The next year saw a major mishap: whoever created the ballot for the 1982 election largely overlooked the 5% rule. Eight of the ten vote-getters with under 5% in 1981 were put on the 1982 ballot (another one of these ten showed up in 1983). The 5% rule did claim another significant casualty in 1982: Bill Freehan, a top 20 catcher, was one-and-done after getting only two votes (0.5%).

The 1983 ballot dampened any hopes that the 5% rule might be on the way out. Vada Pinson (who must’ve had an uncle on the ballot committee) was the only sub-5% player held over, receiving only 1.4% in 1982. The 1983 election also saw more 5% victims who deserved a longer look. Jimmy Wynn, we now know, is a top 20 center fielder; but he received ZERO votes. Worse than this, the controversial great Dick Allen was one-and-done with only 3.7% support.

For 1984, Thurman Munson was given the pass that Pinson had received the previous year, being allowed back on the ballot despite only 4.8% support. In a weak year for new candidates, the ballot had shrunken to 29 candidates.

The 1985 election brought renewed hopes to those who opposed the 5% rule. An official review was made of all players who dropped off the ballot due to the rule. It resulted in 11 players being reinstated to the ballot. Chief among these were three players previously touted here: Ron Santo, Dick Allen and Ken Boyer. Others were Vada Pinson, Curt Flood, Wilbur Wood, Dave McNally, Harvey Haddix, Ron Fairly, Denny McLain and Clay Carroll. Among those who were not reinstated were Bill Freehan, Jimmy Wynn…and the guy that caused it all, Milt Pappas.

For the 1986 election, it was looking like maybe the Hall had decided to phase out the 5% rule. Six of the top seven closest to 5% in 1985 were allowed to continue on the ballot, the exception being Harvey Haddix. Despite getting 3.8% Haddix was not reinstated; this was because he was no longer eligible due to retiring more than 20 years ago. For some reason, George Scott was also put on the ballot, despite getting no votes in 1985.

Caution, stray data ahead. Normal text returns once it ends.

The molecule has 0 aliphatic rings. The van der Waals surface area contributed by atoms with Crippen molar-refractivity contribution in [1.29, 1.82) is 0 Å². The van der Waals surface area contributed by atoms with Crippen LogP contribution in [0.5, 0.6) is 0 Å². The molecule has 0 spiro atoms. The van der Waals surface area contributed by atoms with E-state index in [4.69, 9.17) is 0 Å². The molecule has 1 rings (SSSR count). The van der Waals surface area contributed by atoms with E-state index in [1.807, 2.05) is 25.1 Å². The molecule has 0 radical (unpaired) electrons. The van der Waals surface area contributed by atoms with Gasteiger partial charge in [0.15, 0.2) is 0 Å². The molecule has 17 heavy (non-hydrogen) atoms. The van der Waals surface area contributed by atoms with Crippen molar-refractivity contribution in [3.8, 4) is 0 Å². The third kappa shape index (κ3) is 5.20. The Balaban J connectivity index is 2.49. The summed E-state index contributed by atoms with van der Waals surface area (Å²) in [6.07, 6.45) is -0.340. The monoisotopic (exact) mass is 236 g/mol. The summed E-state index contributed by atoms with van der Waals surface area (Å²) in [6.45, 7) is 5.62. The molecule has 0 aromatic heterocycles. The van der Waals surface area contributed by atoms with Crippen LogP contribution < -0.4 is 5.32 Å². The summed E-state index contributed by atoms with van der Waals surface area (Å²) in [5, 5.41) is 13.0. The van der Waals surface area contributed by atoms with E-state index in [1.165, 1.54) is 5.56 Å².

Part 2c – 5% Rule Continuing Errors

All retraction of the 5% rule stopped dead in 1986. In the 24 elections since then, the rule has been firmly applied, except for an occasional mistake. Players worthy of a longer look, as indicated by modern statistical analysis, continue to be one-and-done. Here is a chronological rundown of the more serious errors:

1989: Manny Mota is on the ballot, despite only 4.2% support the previous year.

1990: Ken Boyer is allowed on the BBWAA ballot more than 20 years after retiring, in violation of the Hall’s rules. Contrary to Haddix’ treatment, this establishes a new precedent for reinstated players, that they will be allowed up to their normal 15 years of eligibility to make up for the years they missed after being disqualified by the 5% rule. This precedent will be followed for Pinson, Flood and Santo, but not for Allen.

1992: Bobby Grich is one-and-done with 2.6%. Grich is generally ranked among the top 15 second basemen in baseball history.

1994: Ted Simmons is one-and-done with 3.7%. Simmons is generally ranked among the top 15 catchers in baseball history.

1995: Vida Blue, George Foster and Don Baylor are on the ballot, despite less than 5% support the previous year. The Hall compounds the error by leaving Blue off the 1996 ballot, despite 5.7% support in 1995.

1995: Darrell Evans is one-and-done with 1.7%. Evans is generally ranked among the top 15 third basemen in baseball history.

1997: Graig Nettles is four-and-out with 4.7%. Nettles is generally ranked among the top 20 third basemen in baseball history.

1999: Dwight Evans is three-and-out with 3.6%. Evans is generally ranked among the top 20 right fielders in baseball history.

2001: Lou Whitaker is one-and-done with 2.9%. Whitaker is generally ranked among the top 15 second basemen in baseball history.

2006: Will Clark is one-and-done with 4.4%. Clark is generally ranked among the top 20 first basemen in baseball history.

2007: Albert Belle gets axed in his 2nd try with 3.5%. Belle is generally ranked among the top 20 left fielders in baseball history.